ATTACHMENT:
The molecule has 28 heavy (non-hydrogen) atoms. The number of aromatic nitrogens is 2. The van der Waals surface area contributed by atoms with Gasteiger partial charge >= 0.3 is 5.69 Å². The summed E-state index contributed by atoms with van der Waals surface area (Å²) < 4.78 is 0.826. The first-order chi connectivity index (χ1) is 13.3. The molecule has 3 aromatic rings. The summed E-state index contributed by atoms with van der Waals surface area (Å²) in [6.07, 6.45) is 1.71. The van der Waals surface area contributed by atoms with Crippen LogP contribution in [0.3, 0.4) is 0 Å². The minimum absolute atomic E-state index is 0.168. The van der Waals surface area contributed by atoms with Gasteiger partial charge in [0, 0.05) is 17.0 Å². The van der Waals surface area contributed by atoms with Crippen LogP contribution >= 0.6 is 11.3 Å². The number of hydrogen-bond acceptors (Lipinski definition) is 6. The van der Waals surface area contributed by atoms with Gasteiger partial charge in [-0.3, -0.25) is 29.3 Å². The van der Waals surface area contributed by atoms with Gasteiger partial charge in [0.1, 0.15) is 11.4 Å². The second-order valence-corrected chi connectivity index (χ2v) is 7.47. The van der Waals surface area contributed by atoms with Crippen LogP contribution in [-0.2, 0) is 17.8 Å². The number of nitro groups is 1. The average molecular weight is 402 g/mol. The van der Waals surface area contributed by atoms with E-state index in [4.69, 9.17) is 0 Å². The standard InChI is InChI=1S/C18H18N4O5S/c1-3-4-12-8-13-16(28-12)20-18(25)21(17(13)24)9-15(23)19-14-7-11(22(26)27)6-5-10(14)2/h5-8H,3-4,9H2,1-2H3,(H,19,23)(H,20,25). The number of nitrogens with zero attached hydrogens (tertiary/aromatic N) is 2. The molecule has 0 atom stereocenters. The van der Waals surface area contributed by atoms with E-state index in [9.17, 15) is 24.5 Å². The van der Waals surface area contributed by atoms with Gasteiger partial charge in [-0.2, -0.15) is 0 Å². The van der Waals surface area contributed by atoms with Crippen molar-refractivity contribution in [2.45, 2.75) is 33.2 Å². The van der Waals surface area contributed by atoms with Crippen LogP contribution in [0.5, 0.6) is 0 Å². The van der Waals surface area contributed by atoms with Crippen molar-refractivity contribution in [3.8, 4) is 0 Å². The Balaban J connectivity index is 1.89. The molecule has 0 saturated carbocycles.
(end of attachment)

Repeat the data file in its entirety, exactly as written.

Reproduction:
The molecule has 28 heavy (non-hydrogen) atoms. The number of aromatic nitrogens is 2. The van der Waals surface area contributed by atoms with Gasteiger partial charge >= 0.3 is 5.69 Å². The summed E-state index contributed by atoms with van der Waals surface area (Å²) < 4.78 is 0.826. The first-order chi connectivity index (χ1) is 13.3. The molecule has 3 aromatic rings. The summed E-state index contributed by atoms with van der Waals surface area (Å²) in [6.07, 6.45) is 1.71. The van der Waals surface area contributed by atoms with Crippen LogP contribution in [0.3, 0.4) is 0 Å². The minimum absolute atomic E-state index is 0.168. The van der Waals surface area contributed by atoms with Gasteiger partial charge in [0, 0.05) is 17.0 Å². The van der Waals surface area contributed by atoms with Crippen LogP contribution >= 0.6 is 11.3 Å². The number of hydrogen-bond acceptors (Lipinski definition) is 6. The van der Waals surface area contributed by atoms with Gasteiger partial charge in [-0.3, -0.25) is 29.3 Å². The van der Waals surface area contributed by atoms with Gasteiger partial charge in [0.1, 0.15) is 11.4 Å². The second-order valence-corrected chi connectivity index (χ2v) is 7.47. The van der Waals surface area contributed by atoms with Crippen LogP contribution in [-0.2, 0) is 17.8 Å². The number of nitro groups is 1. The average molecular weight is 402 g/mol. The van der Waals surface area contributed by atoms with E-state index in [4.69, 9.17) is 0 Å². The standard InChI is InChI=1S/C18H18N4O5S/c1-3-4-12-8-13-16(28-12)20-18(25)21(17(13)24)9-15(23)19-14-7-11(22(26)27)6-5-10(14)2/h5-8H,3-4,9H2,1-2H3,(H,19,23)(H,20,25). The number of nitrogens with zero attached hydrogens (tertiary/aromatic N) is 2. The molecule has 0 atom stereocenters. The van der Waals surface area contributed by atoms with E-state index in [9.17, 15) is 24.5 Å². The van der Waals surface area contributed by atoms with Gasteiger partial charge in [-0.2, -0.15) is 0 Å². The van der Waals surface area contributed by atoms with Crippen molar-refractivity contribution in [2.45, 2.75) is 33.2 Å². The van der Waals surface area contributed by atoms with Crippen LogP contribution in [0.5, 0.6) is 0 Å². The van der Waals surface area contributed by atoms with Crippen molar-refractivity contribution in [3.8, 4) is 0 Å². The Balaban J connectivity index is 1.89. The molecule has 0 saturated carbocycles.